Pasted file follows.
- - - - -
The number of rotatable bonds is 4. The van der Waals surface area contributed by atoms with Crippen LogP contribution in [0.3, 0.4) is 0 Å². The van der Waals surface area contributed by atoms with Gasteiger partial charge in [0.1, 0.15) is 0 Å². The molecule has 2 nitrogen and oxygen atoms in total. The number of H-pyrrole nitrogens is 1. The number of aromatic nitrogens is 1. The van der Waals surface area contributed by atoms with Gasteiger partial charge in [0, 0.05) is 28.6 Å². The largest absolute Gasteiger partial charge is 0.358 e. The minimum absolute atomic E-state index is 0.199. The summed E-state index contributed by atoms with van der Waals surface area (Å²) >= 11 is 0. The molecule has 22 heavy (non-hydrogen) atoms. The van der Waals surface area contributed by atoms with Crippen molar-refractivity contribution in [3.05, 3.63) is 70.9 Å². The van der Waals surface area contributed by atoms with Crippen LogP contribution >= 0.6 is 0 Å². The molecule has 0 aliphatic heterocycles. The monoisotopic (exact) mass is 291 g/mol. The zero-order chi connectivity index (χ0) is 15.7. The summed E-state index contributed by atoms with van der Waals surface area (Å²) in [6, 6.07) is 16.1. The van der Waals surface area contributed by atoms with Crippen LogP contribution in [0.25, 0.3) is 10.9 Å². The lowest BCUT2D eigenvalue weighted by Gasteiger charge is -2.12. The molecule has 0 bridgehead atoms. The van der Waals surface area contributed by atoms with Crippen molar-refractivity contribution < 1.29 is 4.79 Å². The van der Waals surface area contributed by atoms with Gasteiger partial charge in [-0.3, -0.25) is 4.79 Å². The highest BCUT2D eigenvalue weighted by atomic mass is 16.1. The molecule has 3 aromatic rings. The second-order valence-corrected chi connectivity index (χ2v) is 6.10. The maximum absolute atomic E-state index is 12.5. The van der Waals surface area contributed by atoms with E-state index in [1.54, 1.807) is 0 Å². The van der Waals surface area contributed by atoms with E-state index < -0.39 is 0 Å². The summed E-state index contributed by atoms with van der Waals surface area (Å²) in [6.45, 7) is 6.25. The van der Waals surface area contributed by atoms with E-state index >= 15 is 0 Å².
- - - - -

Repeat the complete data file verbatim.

The number of rotatable bonds is 4. The van der Waals surface area contributed by atoms with Crippen LogP contribution in [0.3, 0.4) is 0 Å². The van der Waals surface area contributed by atoms with Gasteiger partial charge in [0.1, 0.15) is 0 Å². The molecule has 2 nitrogen and oxygen atoms in total. The number of H-pyrrole nitrogens is 1. The number of aromatic nitrogens is 1. The van der Waals surface area contributed by atoms with Gasteiger partial charge in [0, 0.05) is 28.6 Å². The largest absolute Gasteiger partial charge is 0.358 e. The minimum absolute atomic E-state index is 0.199. The summed E-state index contributed by atoms with van der Waals surface area (Å²) >= 11 is 0. The molecule has 22 heavy (non-hydrogen) atoms. The van der Waals surface area contributed by atoms with Crippen molar-refractivity contribution in [3.05, 3.63) is 70.9 Å². The van der Waals surface area contributed by atoms with Crippen LogP contribution >= 0.6 is 0 Å². The molecule has 0 aliphatic heterocycles. The monoisotopic (exact) mass is 291 g/mol. The zero-order chi connectivity index (χ0) is 15.7. The summed E-state index contributed by atoms with van der Waals surface area (Å²) in [6, 6.07) is 16.1. The van der Waals surface area contributed by atoms with Crippen LogP contribution in [0.25, 0.3) is 10.9 Å². The lowest BCUT2D eigenvalue weighted by Gasteiger charge is -2.12. The molecule has 0 bridgehead atoms. The van der Waals surface area contributed by atoms with Crippen molar-refractivity contribution < 1.29 is 4.79 Å². The van der Waals surface area contributed by atoms with Gasteiger partial charge in [-0.3, -0.25) is 4.79 Å². The highest BCUT2D eigenvalue weighted by atomic mass is 16.1. The molecule has 3 aromatic rings. The second-order valence-corrected chi connectivity index (χ2v) is 6.10. The maximum absolute atomic E-state index is 12.5. The van der Waals surface area contributed by atoms with E-state index in [1.54, 1.807) is 0 Å². The van der Waals surface area contributed by atoms with E-state index < -0.39 is 0 Å². The summed E-state index contributed by atoms with van der Waals surface area (Å²) in [6.45, 7) is 6.25. The van der Waals surface area contributed by atoms with E-state index >= 15 is 0 Å².